U.S. Lugers Accepting Bitcoin Donations to Fund their Olympic Targets
The American Olympic luge team has announced that it is now accepting cryptocurrency as a donation for embodying its ambitions concerning the Olympic Games. Olympians began to accept cryptocurrency in December in the middle of the preparation process for the Winter Olympics in Pyeongchang.
The team posted on their website the following words:
“Both know all about speed, crashes, risk management, and holding on. Which is maybe why the US Luge Team and Bitcoin are made for each other.”
“Funds historically have been scarce, but the sport of luge has always been one to reward innovation and technology.”
The Olympians’ project received about $25 worth of Bitcoin as donations soon after one of its members had won a silver medal. However, such donations are still a drop in the ocean, it is supposed that they will become an essential part of further financial management.
Initially, the idea of donating Bitcoin was proposed by Ty Danco, a former Olympian luger. At the same time, he became the first investor in the project and donated some trading coins.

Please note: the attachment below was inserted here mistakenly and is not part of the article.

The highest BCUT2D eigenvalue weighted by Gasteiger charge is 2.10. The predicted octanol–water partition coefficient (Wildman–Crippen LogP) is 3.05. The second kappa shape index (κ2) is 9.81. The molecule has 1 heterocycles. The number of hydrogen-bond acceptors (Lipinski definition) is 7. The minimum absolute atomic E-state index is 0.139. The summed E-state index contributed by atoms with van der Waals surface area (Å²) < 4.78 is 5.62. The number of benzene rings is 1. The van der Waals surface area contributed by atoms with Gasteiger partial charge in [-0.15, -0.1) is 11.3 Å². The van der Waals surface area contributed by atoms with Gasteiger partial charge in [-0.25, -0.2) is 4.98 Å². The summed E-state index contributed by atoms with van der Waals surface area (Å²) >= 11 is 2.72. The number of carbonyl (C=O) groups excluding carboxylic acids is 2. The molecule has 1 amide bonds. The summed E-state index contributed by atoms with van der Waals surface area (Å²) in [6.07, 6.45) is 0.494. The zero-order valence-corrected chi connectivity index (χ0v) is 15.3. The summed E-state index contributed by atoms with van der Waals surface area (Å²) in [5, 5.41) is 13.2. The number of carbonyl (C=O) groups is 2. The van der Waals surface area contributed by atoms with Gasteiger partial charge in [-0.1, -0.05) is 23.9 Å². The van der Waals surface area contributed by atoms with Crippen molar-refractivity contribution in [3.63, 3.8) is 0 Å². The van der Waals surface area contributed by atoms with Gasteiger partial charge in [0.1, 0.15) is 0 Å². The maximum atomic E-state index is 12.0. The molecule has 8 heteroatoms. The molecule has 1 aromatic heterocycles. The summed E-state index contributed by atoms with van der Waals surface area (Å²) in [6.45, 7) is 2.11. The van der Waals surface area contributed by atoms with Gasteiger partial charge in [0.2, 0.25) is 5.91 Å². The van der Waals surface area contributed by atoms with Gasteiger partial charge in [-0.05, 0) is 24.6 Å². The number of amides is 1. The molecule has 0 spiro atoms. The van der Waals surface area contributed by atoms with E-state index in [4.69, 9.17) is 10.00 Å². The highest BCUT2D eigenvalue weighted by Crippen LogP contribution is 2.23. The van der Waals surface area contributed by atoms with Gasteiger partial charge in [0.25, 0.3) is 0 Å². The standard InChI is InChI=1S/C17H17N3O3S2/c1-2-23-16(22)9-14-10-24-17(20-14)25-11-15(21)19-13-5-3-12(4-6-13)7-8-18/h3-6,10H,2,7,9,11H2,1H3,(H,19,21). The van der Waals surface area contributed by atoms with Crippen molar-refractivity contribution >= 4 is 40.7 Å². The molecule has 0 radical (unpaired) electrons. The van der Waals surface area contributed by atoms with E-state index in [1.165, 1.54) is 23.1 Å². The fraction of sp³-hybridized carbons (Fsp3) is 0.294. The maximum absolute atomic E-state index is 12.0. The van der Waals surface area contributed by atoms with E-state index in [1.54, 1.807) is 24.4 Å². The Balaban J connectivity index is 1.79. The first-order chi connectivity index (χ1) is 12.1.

“There’s no doubt in my mind that the luge team needs a whole lot more money,” Danco told Bloomberg in an interview.
Having started accepting digital currency donations in December, on the day of the Olympics opening ceremony they possessed 0.673 Bitcoins. At the time (February 9) that was around $5,400, according to the Bitcoin value rate posted on CoinDesk. This number increased to approximately $7,300, as of February 20.
As Chris Mazdzer won a silver award on February 11, the first one in the history of U.S. Olympic men’s single luge, there followed several cryptocoin donations. Three Bitcoin transactions worth about $25 as of February 20 were granted to the Olympians’ account. The amounts of coins were not as big as the team expected but it would not cash the money out yet.
“It’s just going to sit there and do nothing for at least three years. You know this is a long-term bet on the viability of Bitcoin.”
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